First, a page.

BALLARAT Christian College principal Kerry Hutton has urged his school community to oppose marriage equality.
In an email to parents last week, Mr Hutton wrote the "conservative compass points squarely towards the 'no' vote in this issue".
"As a Christian community, many have strong negative views regarding the issue of same sex marriage," he said.
"If you feel strongly about this issue I urge you to take this (Channel 9) survey and respond in the negative."
In his email Mr Hutton acknowledges not all would share his view and that he "does not wish to cause offence".
Ballarat marriage celebrant and marriage equality campaigner Ron Egeberg said this stance automatically shut out any students who felt differently.
I just feel for any student in a school where they are pressured to follow a certain line," Mr Egeberg said.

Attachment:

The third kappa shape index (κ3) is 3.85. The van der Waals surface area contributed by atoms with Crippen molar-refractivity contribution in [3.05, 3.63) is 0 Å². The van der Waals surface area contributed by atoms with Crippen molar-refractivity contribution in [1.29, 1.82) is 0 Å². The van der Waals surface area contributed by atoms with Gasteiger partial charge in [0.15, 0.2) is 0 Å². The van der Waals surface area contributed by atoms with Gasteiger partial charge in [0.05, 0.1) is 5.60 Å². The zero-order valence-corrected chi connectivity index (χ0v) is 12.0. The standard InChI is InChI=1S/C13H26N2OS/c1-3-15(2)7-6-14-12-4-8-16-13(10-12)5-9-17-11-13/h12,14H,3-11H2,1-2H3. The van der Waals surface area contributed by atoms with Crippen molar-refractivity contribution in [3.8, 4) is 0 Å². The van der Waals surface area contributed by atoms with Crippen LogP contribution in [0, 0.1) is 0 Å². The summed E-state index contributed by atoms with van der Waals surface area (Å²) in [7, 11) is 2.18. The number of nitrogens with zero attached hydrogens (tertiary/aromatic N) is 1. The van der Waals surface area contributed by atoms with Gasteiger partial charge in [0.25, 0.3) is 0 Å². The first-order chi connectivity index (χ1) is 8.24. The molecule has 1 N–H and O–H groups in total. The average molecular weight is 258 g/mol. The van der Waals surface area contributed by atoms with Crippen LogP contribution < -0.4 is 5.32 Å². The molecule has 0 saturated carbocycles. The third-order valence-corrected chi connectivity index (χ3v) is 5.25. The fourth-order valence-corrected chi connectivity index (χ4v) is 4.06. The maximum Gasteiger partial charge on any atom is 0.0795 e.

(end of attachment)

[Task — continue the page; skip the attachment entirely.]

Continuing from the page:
"(That goes) against something that might be part of their make-up and who they are."
Mr Hutton said he was sure none of the school's prep to year 12 students would be hurt by the email.
"We don't go about persecuting students, they're all treated with love and compassion," he said.
"Nothing that I've said in my memory to parents would do that."
This is not the first time Mr Hutton has campaigned on political issues.
Last month, he railed against a federal anti-bullying campaign in the school newsletter because of its focus on the treatment of gay, lesbian and transgendered young people and had previously fought against a tightening of state anti-discrimination laws.
Mr Hutton said his opposition to the Safe Schools program was about the right of schools to determine their own curriculum.
"I was quoting what I had been told about the program. My concern is that for those who have a contrary view, that we are labelled mentally ill, and or homophobic, and or bigots," he said.
"We just have an opposing view, there's no phobia. I love all of my kids."
Marriage equality returned to the national agenda after an Irish referendum to legalise it succeeded last month.
Labor leader Bill Shorten has brought a bill to the lower house to change the Marriage Act to allow same-sex marriage, which could pass if Prime Minister Tony Abbott allows a conscience vote later in the year.